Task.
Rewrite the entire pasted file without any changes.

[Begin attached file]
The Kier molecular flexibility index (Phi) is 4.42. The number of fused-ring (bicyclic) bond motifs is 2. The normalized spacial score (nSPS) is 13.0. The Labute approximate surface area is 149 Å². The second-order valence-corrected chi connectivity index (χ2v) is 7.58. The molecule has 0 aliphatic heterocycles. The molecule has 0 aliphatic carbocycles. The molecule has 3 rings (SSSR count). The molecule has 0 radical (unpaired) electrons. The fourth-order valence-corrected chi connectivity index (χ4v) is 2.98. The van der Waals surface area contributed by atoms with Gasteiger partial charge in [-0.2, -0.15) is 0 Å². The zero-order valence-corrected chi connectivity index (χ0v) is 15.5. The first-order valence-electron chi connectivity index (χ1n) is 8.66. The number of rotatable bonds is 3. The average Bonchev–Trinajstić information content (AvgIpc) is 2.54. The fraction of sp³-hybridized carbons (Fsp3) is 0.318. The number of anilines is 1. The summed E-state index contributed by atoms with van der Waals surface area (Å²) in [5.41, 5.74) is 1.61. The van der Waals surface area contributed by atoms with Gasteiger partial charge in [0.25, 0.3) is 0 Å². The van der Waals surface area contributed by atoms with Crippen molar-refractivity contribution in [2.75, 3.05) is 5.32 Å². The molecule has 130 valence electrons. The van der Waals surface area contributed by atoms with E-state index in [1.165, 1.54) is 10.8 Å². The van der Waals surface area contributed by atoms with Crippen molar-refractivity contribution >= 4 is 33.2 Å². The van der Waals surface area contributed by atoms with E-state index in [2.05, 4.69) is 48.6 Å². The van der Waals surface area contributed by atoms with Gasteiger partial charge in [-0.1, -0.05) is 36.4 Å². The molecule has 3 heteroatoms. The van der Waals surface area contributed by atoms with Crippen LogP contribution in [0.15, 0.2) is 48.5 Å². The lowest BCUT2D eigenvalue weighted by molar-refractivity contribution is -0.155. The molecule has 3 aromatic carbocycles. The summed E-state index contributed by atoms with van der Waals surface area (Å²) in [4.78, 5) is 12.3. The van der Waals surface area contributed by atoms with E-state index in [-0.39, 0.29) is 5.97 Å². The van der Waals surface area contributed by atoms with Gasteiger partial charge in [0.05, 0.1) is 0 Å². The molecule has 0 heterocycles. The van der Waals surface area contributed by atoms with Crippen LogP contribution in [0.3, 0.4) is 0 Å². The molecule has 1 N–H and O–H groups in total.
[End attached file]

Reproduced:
The Kier molecular flexibility index (Phi) is 4.42. The number of fused-ring (bicyclic) bond motifs is 2. The normalized spacial score (nSPS) is 13.0. The Labute approximate surface area is 149 Å². The second-order valence-corrected chi connectivity index (χ2v) is 7.58. The molecule has 0 aliphatic heterocycles. The molecule has 0 aliphatic carbocycles. The molecule has 3 rings (SSSR count). The molecule has 0 radical (unpaired) electrons. The fourth-order valence-corrected chi connectivity index (χ4v) is 2.98. The van der Waals surface area contributed by atoms with Gasteiger partial charge in [-0.2, -0.15) is 0 Å². The zero-order valence-corrected chi connectivity index (χ0v) is 15.5. The first-order valence-electron chi connectivity index (χ1n) is 8.66. The number of rotatable bonds is 3. The average Bonchev–Trinajstić information content (AvgIpc) is 2.54. The fraction of sp³-hybridized carbons (Fsp3) is 0.318. The number of anilines is 1. The summed E-state index contributed by atoms with van der Waals surface area (Å²) in [5.41, 5.74) is 1.61. The van der Waals surface area contributed by atoms with Gasteiger partial charge in [0.25, 0.3) is 0 Å². The van der Waals surface area contributed by atoms with Crippen molar-refractivity contribution in [2.75, 3.05) is 5.32 Å². The molecule has 130 valence electrons. The van der Waals surface area contributed by atoms with E-state index in [1.165, 1.54) is 10.8 Å². The van der Waals surface area contributed by atoms with Crippen molar-refractivity contribution >= 4 is 33.2 Å². The van der Waals surface area contributed by atoms with E-state index in [2.05, 4.69) is 48.6 Å². The van der Waals surface area contributed by atoms with Gasteiger partial charge in [-0.1, -0.05) is 36.4 Å². The molecule has 3 heteroatoms. The van der Waals surface area contributed by atoms with Crippen LogP contribution in [0.15, 0.2) is 48.5 Å². The lowest BCUT2D eigenvalue weighted by molar-refractivity contribution is -0.155. The molecule has 3 aromatic carbocycles. The summed E-state index contributed by atoms with van der Waals surface area (Å²) in [4.78, 5) is 12.3. The van der Waals surface area contributed by atoms with E-state index in [-0.39, 0.29) is 5.97 Å². The van der Waals surface area contributed by atoms with Gasteiger partial charge in [0.05, 0.1) is 0 Å². The molecule has 0 heterocycles. The van der Waals surface area contributed by atoms with Crippen LogP contribution in [0.3, 0.4) is 0 Å². The molecule has 1 N–H and O–H groups in total.